The Treasury Inspector General for Tax Administration (TIGTA) recently summarized several critical deficiencies in how the IRS handles electronically stored federal records in a recent report, available here. The lapses identified by TIGTA may affect the availability of those electronic records for future Freedom of Information Act (FOIA) requests, litigation and Congressional review. The report does not address the IRS’s retention policy for physical documents.

Federal law mandates the retention of the government’s federal records. Unfortunately, prior to May 22, 2013, IRS electronic asset disposal policies included instructions to “wipe” and “reimage” computer hard drives that were no longer needed by IRS users. If those computers were the only repository for electronically stored federal records, that information would be lost. TIGTA noted that, even though the IRS revisited those policies several times, computers were still being wiped and reimaged as part of the IRS’s migration to Windows 7 through January 14, 2016. This also affects email retention since users are often required to manually identify and store or print their email records. An upgraded email solution that will permit the automatic retention and storage of email records is being implemented.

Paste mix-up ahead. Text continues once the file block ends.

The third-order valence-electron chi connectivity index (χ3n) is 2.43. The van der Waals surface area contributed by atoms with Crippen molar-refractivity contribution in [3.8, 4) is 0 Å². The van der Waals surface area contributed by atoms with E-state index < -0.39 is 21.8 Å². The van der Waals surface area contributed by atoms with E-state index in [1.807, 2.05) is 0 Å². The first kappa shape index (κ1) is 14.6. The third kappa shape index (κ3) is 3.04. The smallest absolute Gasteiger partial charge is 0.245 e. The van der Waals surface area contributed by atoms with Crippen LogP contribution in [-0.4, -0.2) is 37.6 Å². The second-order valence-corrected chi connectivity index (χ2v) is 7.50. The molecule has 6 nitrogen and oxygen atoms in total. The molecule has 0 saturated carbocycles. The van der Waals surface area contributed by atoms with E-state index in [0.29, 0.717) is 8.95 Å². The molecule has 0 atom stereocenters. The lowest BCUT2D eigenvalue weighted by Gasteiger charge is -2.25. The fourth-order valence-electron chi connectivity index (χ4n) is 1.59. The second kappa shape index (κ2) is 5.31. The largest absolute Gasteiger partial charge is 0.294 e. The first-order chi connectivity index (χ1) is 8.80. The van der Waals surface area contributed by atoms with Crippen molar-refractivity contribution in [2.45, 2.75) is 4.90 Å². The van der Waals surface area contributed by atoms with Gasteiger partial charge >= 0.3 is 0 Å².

Further, TIGTA determined the IRS’ storage and retention policies for computers that were not wiped or reimaged were ineffective. For example, TIGTA found that the IRS has approximately 32,000 laptops and desktops in storage, but an inventory report identifying the number and location of computing devices currently in storage from specific employees could not be readily produced, rendering electronic federal records on those devices essentially unavailable.

These inadequate electronic record retention policies have resulted in the destruction of material subject to litigation holds, delays in the FOIA process, and the unavailability of responsive documents for FOIA requests. TIGTA made the following recommendations, which the IRS agreed to: